Lily’s relationship with Bond deteriorated significantly at the beginning of the spring 2020 semester, his family and teammates said.

According to the proceedings, Lily learned that several female students had accused fellow freshmen of their teammates for sexual misconduct and assault.

Lily and others on the team resented the report and believed that the accused crew (acting on the team with seemingly no effect) was not well reflected in the boat program.

The proceedings also knew about sexual claims by Bond and his assistant coaches, but did not report them, even though both coaches said they had to Lily, as required by Title IX. Claims to have been.

At the end of January 2020, Lily approached Bond and his assistant coach and stated that he was emotionally and mentally distressed by the accused teammate’s “unchecked behavior and the coach’s failure to take action on the allegations.” rice field.

According to the proceedings, Bond told Lily, “And (his) buddy should behave as if nothing was wrong,” “the coach was handling the situation.”

According to the proceedings, Lily received retaliation as a result.

In late January after the conversation, Lily was transferred to a mysteriously uncompetitive fourth (or last) boat, the proceedings said. The team leader began treating him with “outward hostility and cold ostracism.”

Dressdowns from Bond have also increased, the proceedings said.

“Brian got the worst share of it,” said one rower. “Brian felt like he was in the gaslight from certain members and coaches of the team.”

The accused teammate was also on the fourth boat, and tensions were rising.

When Lily confronted Bond again, Bond claimed in late February that he had reported the allegations to the administration after hearing them, and the proceedings said the investigation did not find evidence of fraud. ing.

The rower told Union Tribune that he had been interviewed as part of the investigation, but believes it was initiated by a resident assistant who received reports of sexual misconduct against students and reported to the Harassment and Discrimination Prevention Bureau. ..

By mid-March, the team was dormant due to the new COVID-19 pandemic.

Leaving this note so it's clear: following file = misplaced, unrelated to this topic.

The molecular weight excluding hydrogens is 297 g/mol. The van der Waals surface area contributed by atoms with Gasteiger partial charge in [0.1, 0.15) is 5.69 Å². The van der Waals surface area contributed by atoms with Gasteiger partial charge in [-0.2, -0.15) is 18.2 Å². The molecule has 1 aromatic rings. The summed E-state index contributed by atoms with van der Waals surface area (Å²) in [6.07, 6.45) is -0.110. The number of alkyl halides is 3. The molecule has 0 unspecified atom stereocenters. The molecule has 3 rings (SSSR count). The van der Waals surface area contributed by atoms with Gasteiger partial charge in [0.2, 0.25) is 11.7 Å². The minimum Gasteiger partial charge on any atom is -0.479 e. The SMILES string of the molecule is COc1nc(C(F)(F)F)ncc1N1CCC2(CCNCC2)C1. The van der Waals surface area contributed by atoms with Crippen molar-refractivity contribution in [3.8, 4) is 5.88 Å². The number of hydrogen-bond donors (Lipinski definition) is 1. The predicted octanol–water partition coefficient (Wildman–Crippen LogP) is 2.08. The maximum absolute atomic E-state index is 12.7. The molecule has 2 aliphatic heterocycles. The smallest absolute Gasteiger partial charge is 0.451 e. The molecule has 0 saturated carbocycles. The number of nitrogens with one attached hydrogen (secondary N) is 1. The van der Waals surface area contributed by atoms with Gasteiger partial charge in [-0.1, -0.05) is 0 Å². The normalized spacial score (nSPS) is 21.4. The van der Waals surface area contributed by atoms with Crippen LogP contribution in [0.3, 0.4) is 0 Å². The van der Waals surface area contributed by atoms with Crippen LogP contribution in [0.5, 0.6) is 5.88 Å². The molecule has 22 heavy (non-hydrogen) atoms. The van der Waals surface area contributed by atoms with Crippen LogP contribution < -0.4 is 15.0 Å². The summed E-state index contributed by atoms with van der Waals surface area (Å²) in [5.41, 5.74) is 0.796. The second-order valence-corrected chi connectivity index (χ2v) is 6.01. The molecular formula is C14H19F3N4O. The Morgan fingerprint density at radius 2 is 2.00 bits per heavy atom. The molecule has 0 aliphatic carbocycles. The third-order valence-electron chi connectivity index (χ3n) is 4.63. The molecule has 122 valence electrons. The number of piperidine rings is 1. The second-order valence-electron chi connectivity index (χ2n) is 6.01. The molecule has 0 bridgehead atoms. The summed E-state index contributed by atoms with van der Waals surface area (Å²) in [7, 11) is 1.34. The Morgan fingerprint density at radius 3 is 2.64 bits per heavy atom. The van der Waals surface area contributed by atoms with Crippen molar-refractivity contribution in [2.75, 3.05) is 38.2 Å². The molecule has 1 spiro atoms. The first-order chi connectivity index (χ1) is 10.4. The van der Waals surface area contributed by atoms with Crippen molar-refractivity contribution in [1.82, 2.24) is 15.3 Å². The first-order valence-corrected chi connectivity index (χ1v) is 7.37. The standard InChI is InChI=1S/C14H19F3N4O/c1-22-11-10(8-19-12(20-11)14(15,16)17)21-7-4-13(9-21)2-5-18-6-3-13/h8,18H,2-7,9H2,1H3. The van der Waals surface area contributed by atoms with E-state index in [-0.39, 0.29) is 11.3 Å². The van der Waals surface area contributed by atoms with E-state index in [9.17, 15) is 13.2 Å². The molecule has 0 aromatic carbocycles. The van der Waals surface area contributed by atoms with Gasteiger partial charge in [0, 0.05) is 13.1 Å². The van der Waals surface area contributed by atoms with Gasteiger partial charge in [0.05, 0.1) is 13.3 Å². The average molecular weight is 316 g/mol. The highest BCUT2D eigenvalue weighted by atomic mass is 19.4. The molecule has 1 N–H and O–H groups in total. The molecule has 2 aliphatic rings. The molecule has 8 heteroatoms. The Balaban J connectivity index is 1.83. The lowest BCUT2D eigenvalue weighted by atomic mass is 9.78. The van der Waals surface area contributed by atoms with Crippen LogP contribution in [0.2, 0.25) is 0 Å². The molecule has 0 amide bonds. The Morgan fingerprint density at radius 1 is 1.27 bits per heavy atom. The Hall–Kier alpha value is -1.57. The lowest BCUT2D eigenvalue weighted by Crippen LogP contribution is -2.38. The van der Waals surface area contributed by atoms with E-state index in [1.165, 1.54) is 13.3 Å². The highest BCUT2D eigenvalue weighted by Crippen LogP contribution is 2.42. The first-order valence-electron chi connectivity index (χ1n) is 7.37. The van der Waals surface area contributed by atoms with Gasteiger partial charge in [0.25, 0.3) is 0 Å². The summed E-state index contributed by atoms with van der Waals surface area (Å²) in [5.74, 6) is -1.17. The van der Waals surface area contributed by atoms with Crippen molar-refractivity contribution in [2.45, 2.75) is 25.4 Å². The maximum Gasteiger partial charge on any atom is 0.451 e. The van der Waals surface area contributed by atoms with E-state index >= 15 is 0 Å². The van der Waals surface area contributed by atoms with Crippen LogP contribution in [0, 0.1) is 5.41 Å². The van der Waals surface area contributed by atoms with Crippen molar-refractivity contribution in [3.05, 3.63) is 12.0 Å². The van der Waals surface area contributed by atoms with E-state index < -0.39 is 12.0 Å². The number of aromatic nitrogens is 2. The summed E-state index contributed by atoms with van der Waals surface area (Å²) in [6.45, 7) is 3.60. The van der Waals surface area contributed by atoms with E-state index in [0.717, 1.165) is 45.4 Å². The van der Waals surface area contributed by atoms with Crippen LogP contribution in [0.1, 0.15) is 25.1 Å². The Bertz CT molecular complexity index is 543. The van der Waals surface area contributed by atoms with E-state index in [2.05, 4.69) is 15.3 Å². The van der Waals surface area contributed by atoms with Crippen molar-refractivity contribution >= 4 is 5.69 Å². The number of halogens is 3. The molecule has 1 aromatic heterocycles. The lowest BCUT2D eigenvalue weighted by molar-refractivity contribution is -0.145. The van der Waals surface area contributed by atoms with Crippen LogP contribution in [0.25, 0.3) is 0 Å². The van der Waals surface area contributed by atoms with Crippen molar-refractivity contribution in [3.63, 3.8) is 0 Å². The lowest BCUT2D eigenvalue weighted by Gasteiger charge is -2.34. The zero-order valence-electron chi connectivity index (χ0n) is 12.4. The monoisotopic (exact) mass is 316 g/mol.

Mental crisis

Like many students, Lily returned to his parents’ home and finished the semester remotely. According to the lawsuit, his mental health continued to decline that summer, and he eventually checked in himself to the hospital to treat schizophrenia symptoms and psychotic episodes.

“Before joining UCSD, Decedent was a healthy and happy young man,” the proceedings said. “Less than a year with Bond has worsened Lily’s mental health.”

According to his parents, he was successful in treating inpatients and outpatients and focused on health as he did when he was a teenager. He continued to study at home in the fall semester of 2020.

He decided to return to face-to-face classes on the Lahoya campus in the spring semester of 2021. Bond sent him an email in December asking if he would rejoin the team. Lily replied that she would opt out of the semester due to continued concerns about COVID.

“He was waiting for a reassuring response from Bond, but (Lily) never received it,” the proceedings said.

Lily committed suicide on January 4, shortly after moving to her new apartment.

Lily’s father remembered well when he first dropped his son to UCSD and said during the presentation that his parents were convinced that their children were in good physical and mental health.

“My son shouted for help,” he said. “UCSD failed my son, and there is a general break at UCSD.”

His mother, Brenda Lily, not only seeks justice for her son, but their personal tragedy promotes a broader conversation about the mental health of college athletes and is abusive. He said he wanted to reign in coaching.

Nicholas Lewis, a New York-based lawyer in The Lilies, said coaches have a great influence on athletes’ emotional well-being and self-esteem, with the majority playing an important mentor role for young people. rice field.

“Jeff Bond’s actions reveal that he isn’t fit for a high position as head coach. He’s an abusive bully, a rower with a terrifying temper, tantrum, nasty insults, and countless numbers. I was exposed to a lot of mind games, “Lewis said. “Bond didn’t mind raising this kid. He used his power to defeat Brian.”

Lawsuit alleges bullying, abuse by UC San Diego rowing coach led to student’s suicide Source link Lawsuit alleges bullying, abuse by UC San Diego rowing coach led to student’s suicide